In the Northern Hemisphere, the flow of air from areas of high to low pressure is deflected to the right and produces a clockwise circulation around an area of high pressure. This is known as anticyclonic circulation. The opposite is true of low-pressure areas; the air flows toward a low and is deflected to create a counterclockwise or cyclonic circulation. [Figure 11-10]
High pressure systems are generally areas of dry, stable, descending air. Good weather is typically associated with high pressure systems for this reason. Conversely, air flows into a low pressure area to replace rising air. This air tends to be unstable, and usually brings increasing cloudiness and precipitation. Thus, bad weather is commonly associated with areas of low pressure.
A good understanding of high and low pressure wind patterns can be of great help when planning a flight, because a pilot can take advantage of beneficial tailwinds. [Figure 11-11] When planning a flight from west to east, favorable winds would be encountered along the northern side of a high pressure system or the southern side of a low pressure system. On the return flight, the most favorable winds would be along the southern side of the same high pressure system or the northern side of a low pressure system. An added advantage is a better understanding of what type of weather to expect in a given area along a route of flight based on the prevailing areas of highs and lows.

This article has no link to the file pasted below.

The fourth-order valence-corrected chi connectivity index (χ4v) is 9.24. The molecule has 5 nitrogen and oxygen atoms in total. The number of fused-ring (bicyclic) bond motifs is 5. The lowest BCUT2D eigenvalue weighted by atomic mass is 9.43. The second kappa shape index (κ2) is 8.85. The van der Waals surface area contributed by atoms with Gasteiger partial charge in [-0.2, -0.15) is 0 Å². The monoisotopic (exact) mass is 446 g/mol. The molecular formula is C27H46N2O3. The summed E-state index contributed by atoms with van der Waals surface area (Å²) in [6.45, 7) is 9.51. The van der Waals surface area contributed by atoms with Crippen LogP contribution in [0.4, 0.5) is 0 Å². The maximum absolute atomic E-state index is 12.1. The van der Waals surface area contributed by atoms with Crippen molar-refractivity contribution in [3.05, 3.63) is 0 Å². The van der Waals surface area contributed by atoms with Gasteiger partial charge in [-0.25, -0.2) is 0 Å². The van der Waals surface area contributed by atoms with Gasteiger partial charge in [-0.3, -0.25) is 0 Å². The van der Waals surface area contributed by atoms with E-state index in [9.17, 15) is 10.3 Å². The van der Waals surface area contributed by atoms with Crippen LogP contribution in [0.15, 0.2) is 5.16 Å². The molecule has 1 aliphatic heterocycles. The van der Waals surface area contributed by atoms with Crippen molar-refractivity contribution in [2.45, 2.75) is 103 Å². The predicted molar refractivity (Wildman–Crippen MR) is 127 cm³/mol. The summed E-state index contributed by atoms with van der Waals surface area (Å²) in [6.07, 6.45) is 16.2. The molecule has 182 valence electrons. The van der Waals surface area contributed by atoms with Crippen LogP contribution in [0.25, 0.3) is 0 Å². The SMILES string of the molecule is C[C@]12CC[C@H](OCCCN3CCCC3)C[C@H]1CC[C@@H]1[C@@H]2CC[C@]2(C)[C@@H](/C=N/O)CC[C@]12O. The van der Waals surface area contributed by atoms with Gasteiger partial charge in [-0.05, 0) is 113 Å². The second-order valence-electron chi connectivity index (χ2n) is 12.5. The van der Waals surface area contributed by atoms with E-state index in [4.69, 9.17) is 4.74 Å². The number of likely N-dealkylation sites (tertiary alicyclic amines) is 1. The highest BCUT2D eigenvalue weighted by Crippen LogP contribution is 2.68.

While the theory of circulation and wind patterns is accurate for large scale atmospheric circulation, it does not take into account changes to the circulation on a local scale. Local conditions, geological features, and other anomalies can change the wind direction and speed close to the Earth’s surface.
Learn more about aviation weather with Weather Flying by Robert Buck. Regarded as the bible of weather flying, this aviation classic not only continues to make complex weather concepts understandable for even the least experienced of flyers, but has now been updated to cover new advances in technology.